McDonnell Aircraft and McDonnell Douglas[edit]

McDonnell Aircraft acquired a production licence for the 941 in the United States and began marketing the aircraft with minimal changes as the McDonnell 188.[4] The company also promoted an upgraded version with a circular-section pressurised fuselage, uprated engines, and other enhancements as the 188E.[5] Marketing of the 188E continued after McDonnell merged with Douglas Aircraft to form McDonnell Douglas, and the merged company proposed to build an even larger and more powerful version as the McDonnell Douglas 210.[6]

Operational history[edit]

Breguet 941S No.2 of the French Air Force exhibited at the 1971 Paris Air Show at Paris Le Bourget Airport.

The 941 prototype was tested extensively in both France and the United States. McDonnell conducted demonstrations with the prototype in late 1964 and again in early 1965.[5] The aircraft was evaluated by both NASA[7][8] and the US military, but no orders were placed. McDonnell Douglas continued these efforts, using a production 941S for limited passenger operations for two months in 1968 with Eastern Air Lines between busy urban centers in the northeast U.S.[5][9] The following year, this same aircraft was tested by American Airlines and then by the Federal Aviation Administration to evaluate the STOLport concept for operation from small city airports.[10] Despite these tests, the company found that airlines were primarily interested in operating jets from conventional airports, and did not embrace the novel STOLport concept; no sales resulted and none of the proposed upgraded versions left the drawing boards.[6]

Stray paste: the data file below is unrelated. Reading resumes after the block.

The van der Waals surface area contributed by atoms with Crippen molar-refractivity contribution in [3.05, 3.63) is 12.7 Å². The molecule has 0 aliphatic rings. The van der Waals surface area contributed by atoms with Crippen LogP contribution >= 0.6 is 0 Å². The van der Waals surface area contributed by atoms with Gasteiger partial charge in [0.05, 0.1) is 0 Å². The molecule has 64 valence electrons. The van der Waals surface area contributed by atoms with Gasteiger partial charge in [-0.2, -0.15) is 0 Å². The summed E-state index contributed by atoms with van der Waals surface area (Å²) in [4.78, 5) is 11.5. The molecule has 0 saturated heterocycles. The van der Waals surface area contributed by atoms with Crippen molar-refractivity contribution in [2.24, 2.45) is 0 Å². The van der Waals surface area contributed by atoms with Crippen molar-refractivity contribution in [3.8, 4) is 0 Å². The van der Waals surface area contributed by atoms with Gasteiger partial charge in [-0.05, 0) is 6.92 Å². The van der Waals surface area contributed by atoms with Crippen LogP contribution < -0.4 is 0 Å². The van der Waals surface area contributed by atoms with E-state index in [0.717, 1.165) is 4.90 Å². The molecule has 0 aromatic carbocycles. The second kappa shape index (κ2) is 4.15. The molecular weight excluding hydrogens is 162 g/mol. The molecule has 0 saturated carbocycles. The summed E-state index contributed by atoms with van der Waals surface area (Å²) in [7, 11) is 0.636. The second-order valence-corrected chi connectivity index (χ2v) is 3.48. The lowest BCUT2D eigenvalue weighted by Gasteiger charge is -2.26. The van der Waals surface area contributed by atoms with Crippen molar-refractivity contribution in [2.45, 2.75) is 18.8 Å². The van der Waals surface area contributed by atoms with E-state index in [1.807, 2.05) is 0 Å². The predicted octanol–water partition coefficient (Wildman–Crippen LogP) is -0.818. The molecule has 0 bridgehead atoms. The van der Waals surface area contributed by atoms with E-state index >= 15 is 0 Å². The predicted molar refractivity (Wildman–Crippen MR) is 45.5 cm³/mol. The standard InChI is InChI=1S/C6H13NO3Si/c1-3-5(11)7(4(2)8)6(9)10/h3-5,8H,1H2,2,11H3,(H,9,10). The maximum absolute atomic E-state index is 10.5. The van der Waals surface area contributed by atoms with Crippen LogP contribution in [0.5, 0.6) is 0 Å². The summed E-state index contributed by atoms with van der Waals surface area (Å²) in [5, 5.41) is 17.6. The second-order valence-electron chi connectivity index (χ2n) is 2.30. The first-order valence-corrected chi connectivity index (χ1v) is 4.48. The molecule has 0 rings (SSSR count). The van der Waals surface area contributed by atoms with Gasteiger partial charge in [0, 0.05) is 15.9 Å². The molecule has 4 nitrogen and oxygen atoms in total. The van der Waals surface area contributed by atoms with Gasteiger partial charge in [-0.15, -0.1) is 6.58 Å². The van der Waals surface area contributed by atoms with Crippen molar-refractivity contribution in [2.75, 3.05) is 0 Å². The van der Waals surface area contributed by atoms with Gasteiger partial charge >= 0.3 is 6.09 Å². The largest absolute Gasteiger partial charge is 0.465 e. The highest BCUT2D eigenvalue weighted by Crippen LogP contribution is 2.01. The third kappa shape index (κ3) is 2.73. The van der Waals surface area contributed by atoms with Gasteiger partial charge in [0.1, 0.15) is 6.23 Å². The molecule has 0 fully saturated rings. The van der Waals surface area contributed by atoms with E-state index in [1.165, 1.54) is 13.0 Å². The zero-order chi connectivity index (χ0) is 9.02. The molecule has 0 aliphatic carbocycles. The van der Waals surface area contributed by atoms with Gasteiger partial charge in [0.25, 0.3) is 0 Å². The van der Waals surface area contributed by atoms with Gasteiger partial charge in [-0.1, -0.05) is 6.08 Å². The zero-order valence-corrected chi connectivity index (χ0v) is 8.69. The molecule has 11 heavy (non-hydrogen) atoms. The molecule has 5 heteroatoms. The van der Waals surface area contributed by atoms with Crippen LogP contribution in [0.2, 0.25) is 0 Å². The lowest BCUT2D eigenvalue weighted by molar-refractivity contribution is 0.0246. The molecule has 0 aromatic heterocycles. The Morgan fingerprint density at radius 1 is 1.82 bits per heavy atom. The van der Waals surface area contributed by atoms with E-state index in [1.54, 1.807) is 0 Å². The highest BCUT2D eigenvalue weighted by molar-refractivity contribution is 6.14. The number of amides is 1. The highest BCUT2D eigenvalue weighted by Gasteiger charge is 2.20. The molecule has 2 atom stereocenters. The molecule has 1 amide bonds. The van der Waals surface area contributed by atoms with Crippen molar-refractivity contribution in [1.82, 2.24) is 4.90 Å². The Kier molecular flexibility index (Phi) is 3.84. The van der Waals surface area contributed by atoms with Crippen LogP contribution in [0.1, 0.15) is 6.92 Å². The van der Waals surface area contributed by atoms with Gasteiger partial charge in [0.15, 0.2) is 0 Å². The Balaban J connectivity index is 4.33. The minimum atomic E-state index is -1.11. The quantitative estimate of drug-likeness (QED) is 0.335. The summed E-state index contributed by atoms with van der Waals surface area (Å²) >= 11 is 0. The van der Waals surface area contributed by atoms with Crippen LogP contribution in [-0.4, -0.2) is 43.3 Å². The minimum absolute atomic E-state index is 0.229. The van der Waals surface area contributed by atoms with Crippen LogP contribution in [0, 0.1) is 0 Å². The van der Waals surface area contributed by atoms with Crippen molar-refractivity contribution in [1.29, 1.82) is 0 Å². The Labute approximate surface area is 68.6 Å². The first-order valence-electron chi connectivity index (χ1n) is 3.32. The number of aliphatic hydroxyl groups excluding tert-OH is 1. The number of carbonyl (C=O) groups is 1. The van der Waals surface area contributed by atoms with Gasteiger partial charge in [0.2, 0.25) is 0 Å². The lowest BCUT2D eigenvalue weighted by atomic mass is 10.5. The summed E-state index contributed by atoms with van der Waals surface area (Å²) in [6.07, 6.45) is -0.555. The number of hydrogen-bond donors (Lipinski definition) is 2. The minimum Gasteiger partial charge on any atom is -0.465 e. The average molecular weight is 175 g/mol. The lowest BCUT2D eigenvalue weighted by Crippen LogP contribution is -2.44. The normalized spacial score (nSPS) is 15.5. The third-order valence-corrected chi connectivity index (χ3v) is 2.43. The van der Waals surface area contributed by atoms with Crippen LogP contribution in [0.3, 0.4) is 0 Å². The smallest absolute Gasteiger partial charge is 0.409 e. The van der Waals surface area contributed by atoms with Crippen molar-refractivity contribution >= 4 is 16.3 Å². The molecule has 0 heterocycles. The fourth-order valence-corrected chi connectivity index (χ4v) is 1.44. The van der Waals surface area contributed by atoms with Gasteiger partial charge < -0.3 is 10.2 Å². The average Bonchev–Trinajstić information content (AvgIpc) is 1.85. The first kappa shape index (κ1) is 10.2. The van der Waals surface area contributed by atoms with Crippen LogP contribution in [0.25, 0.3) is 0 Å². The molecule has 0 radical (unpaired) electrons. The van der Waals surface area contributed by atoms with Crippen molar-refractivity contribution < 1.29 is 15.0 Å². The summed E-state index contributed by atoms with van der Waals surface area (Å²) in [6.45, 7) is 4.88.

The four Breguet 941S aircraft entered service with the French Air Force in 1967, serving until 1974.[1]


Breguet 941S preserved at the Musée de l'Air et de l'Espace
Breguet Br 940 Integral
Experimental prototype for concept demonstration, one built, powered by 4 298.3 kW (400 hp) Turbomeca Turmo II turboshaft engines.[3]
Breguet Br 941
Prototype transport, one built, powered by 4 913.5 kW (1,225 hp) Turbomeca Turmo IIID turboshaft engines.[3]
Breguet Br 941S
Production version for the French Air Force, an enlarged version of the 941, four built, powered by 4 1,081.3 kW (1,450 hp) Turbomeca Turmo IIID3 turboshaft engines.